Read an Excerpt
May 13, 1906
She barely noticed the blind man's cane lying by the side of the road. In fact if she were forced to describe it, Sarah Bernhardt might have said that she assumed it was white with those little red soldier stripes near the top, although she couldn't be certain. She would recall that it was unusually long, a detail she'd remember because it would seem almost impossible to lose something of that size. The crook at the top formed a handle. Other than that, the only other notable aspect was that there were two spent cigarettes beside the cane. One that had been stamped and crushed, creased by the impatient imprint of a boot's sole. The other lay smoldering. Smoked down to the end, but with a corner still bright in ember red, and a disfi gured trail of smoke streaming out. It was hard to imagine that a blind man would just lose his cane. He should be stumbling around, his arms extended, fi ngers reaching for direction in Oedipus's fear.
She looked one way up Rose Street, then back down the other.
She envied the thought of the mysterious blind man liberated from his cane, suddenly free to stumble and fall, with no hardwood guide clanking against metal streetlamps to keep him on track, as though he were actually seeing. She became jealous imagining his discovery of accidentally stumbling along the rough face of a concrete wall, his virgin hands feeling the intense heat and sharpened cracks. Or the feeling of his heart skipping a beat as he stepped off the ledge of the sidewalk, momentarily uncertain at the sensation of falling, only to discover the pleasure of solid ground.Everything would be new and free from constraint. He probably threw the cane away, declaring freedom for the fi rst time in his monitored and scripted life.
What she had really wanted to do was pick up the cane and smash it through the nearest window in intense anger, rewarded by the sound of shattered glass. Instead, Sarah left the cane by the side of the road as a sign of hope, praying that the blind man didn't fi nd that freedom was too deadly.
She tried to find a street sign. Sarah Bernhardt was sixty-one years old and again found herself walking down unfamiliar streets. She didn't want to get lost. Lord knows she was a compass with no needle. Practically blind herself outside of a theater or hotel or restaurant. She sometimes wished they would stencil in blocking patterns along every street she trudged, then she could just travel back and forth between white V'd line to white V'd line. Sarah looked over her shoulder at the King George Hotel, raising her stare until it settled on the fifth floor, just beyond halfway, to the window in the center. She wanted to make sure she had left a light on as a beacon. A North Star to guide her back. She was so furious when she had left, and she couldn't recall exactly what she had or hadn't done, other than try to kick the newspaper across the room, and when it wrapped stuck around her toe, she ripped it off and heaved it violently toward the mirror, where it sailed down in confused grace into little paper boats and tunnels. When she slammed the door, she heard the papers rustling in a discomforting little whisper. She was pretty sure she had turned on the light out of habit. She hadn't cared. All she had wanted was to get away from the room, past the doting concierge, and out into the faceless night.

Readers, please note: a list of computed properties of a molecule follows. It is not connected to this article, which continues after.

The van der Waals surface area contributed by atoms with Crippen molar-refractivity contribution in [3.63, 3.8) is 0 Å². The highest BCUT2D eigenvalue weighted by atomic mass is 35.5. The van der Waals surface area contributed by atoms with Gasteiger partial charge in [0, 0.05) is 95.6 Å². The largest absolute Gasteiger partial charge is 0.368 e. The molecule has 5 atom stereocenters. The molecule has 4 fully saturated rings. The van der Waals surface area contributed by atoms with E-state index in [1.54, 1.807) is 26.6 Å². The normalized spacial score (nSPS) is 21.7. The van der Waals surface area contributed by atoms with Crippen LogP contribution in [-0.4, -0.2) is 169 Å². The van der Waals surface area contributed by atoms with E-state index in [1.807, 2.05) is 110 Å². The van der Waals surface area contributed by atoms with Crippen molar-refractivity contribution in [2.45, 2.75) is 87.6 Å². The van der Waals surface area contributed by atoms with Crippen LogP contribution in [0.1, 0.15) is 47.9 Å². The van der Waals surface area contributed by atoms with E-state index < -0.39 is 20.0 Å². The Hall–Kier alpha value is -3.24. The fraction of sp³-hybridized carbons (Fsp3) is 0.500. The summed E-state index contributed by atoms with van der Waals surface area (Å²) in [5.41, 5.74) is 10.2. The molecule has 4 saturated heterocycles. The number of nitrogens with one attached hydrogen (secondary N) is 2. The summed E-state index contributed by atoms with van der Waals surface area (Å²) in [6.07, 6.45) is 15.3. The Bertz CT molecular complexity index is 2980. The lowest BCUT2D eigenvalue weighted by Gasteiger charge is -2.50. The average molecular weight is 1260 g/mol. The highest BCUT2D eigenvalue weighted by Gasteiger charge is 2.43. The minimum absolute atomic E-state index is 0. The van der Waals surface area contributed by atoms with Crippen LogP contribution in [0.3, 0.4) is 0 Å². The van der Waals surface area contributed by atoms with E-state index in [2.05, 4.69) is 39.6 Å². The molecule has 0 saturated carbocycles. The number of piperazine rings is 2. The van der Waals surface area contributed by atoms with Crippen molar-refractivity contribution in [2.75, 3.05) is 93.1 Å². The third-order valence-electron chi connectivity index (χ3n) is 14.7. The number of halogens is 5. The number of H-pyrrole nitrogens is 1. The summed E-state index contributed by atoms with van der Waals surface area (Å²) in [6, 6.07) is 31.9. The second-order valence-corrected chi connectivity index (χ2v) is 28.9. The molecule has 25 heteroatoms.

She was accustomed to playing Los Angeles -- where she always played -- and she didn't need any beacons or stage marks to find her way along Broadway, passing theaters like the Merced, where she remembered seeing the booking on the itinerary. Today had actually started last night in Tucson, Arizona, at the tail end of a restorative two-day retreat. Max had reached her by phone, speaking with an almost conspiratorial lack of words, saying he was glad that he had found her, and that he hated having to be fi ve hundred miles away right now. "There has been a slight change of plans," he had said.
She asked him what.
"Venice." His voice was quieter than usual, void of the routine banter.
He had been kind enough not to laugh or condemn her for the obviousness of her question. That should have been the first sign. "We're taking La Dame aux Camélias up the road to Ocean Beach. Venice of America," he had said. "Things have gotten suddenly complicated in Los Angeles."
"It is too much to explain by telephone, but it's all for the better, believe me. I'll be there a day and a half behind you."
"A day and a half by myself?"
"You won't even be there until tomorrow night. That's really only a day alone. I'm getting out of Santa Fe as fast as I can. But it's all set. Terms are negotiated."
"But, Molly, I need you here to run through lines."
"Marguerite Gautier's? You have said those a thousand times or more."
"It is the last part that is troubling me. The final scene. I can't manage to let the disease take her. I am too much in control of the sickness. I am giving it its life."
"You are overthinking it."
"It is a matter of control. Recently, Marguerite's consumption has lost the power and insidiousness. I just can't find it right now. The sickness just doesn't subsume me. It feels so tangible."
"I will be there soon."
"Or perhaps I am bored with it."
"We will run through that fi nal scene as much as you need in your room."
"In my railcar?"
"You have a suite booked at the King George Hotel."
"An English place? Where is the car?"Divine Sarah
A Novel. Copyright © by Adam Braver. Reprinted by permission of HarperCollins Publishers, Inc. All rights reserved. Available now wherever books are sold.